One key pivot point for California's future is its farmland. It boils down to a question of whether to grow sub-divisions or almonds. In the last part of the book, Carle really hits his strive and represents the reader with the cold, sober reality of California's future - we are losing farmlands at a constant and rapid rate to housing developments.
The book's merits are in drawing the clear lines between California's past decisions about water development and the current mess that has resulted. Putting aside the unmatched economic and population growth, and whether that's been a net positive for the state and it's inhabitants or not, this author gives equal time to the "hidden costs." The loss of habitat, altered eco-systems, reduced bio-diversity, polluted air and water and extinction of species are all costs that California is paying today.
The question remains how much more growth, if any, can our water resources continue to fuel. Ultimately, California has a choice to make today - stabilize or continue unbounded growth. The book closes with constructive and well thought approaches to making that choice.
I applaud Mr. Carle for his work.The Great Thirst: Californians and Water-A History, Revised Edition
by Norris Hundley
7 of 7 people found the following review helpful:The Single Tome on California Water History, February 15, 2003
The Great Thirst is as long and detailed as the subject matter it tackles, a complete history of Californians and water. The revised edition came out in 2001 and addresses the recent developments in the Bay-Delta program (formally know as CALFED) and important water policy changes at Mono Lake and in the Owens Valley. The book consists of 8 chapters covering the early, pre-European settlement, the role water development played in the growth of Los Angeles and San Francisco, the development of large state and inter-state water projects, the recent changes in water policy brought on largely by shortages, and environment concerns, and the author's summary.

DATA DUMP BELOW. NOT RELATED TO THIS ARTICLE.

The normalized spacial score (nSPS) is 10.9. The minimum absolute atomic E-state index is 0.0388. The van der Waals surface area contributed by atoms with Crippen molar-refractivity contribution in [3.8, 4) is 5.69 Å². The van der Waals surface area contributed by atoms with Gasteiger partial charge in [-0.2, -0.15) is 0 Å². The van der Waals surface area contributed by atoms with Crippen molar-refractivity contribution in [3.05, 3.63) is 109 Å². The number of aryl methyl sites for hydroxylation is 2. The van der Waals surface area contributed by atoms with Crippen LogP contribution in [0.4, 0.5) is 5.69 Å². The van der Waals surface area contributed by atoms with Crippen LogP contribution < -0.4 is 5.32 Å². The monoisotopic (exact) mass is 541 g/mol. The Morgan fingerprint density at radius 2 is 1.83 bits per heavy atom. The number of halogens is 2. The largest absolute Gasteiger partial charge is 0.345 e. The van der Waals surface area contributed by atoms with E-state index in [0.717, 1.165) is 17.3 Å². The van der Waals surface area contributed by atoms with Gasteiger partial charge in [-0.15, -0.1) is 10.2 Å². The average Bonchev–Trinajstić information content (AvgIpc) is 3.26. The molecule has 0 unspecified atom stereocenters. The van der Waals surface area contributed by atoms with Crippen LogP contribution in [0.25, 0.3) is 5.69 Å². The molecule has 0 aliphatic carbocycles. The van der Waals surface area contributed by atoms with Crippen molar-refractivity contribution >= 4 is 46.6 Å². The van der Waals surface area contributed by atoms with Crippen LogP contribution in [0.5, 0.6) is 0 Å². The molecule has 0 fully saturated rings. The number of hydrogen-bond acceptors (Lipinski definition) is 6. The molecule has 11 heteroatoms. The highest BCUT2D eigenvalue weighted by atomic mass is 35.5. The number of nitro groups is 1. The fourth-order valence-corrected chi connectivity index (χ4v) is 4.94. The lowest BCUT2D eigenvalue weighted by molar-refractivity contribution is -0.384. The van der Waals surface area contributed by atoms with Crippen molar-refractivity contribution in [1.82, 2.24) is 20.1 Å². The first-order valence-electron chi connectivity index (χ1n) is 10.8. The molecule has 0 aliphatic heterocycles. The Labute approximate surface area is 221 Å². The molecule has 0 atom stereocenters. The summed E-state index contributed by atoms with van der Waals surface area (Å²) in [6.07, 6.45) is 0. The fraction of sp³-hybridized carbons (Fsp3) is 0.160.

To give you a feel for the detailed scope of the work, the author includes over 100 pages of notes to supplement the text, and a bibliography of nearly the same length! I have yet to find anything the matches The Great Thirst in its unbiased depiction of the complex history, water policies, competing interests, and future challenges that have and will come to shape California.
The author, an American History professor at UCLA, presents the reader with the single most important fact facing California, "Californian's are currently using more water than well be available on a long-term basis. The deficit is 1.6 million acre-feet annually, which can rise to more than 5.1 million acre-feet during drought years..." The public appetite for new water development has come to a halt given the high cost to state budgets and more importantly the surrounding landscape. But the growth of development and population continues marching on, leaving you to wonder how the final chapter of this important story will be written.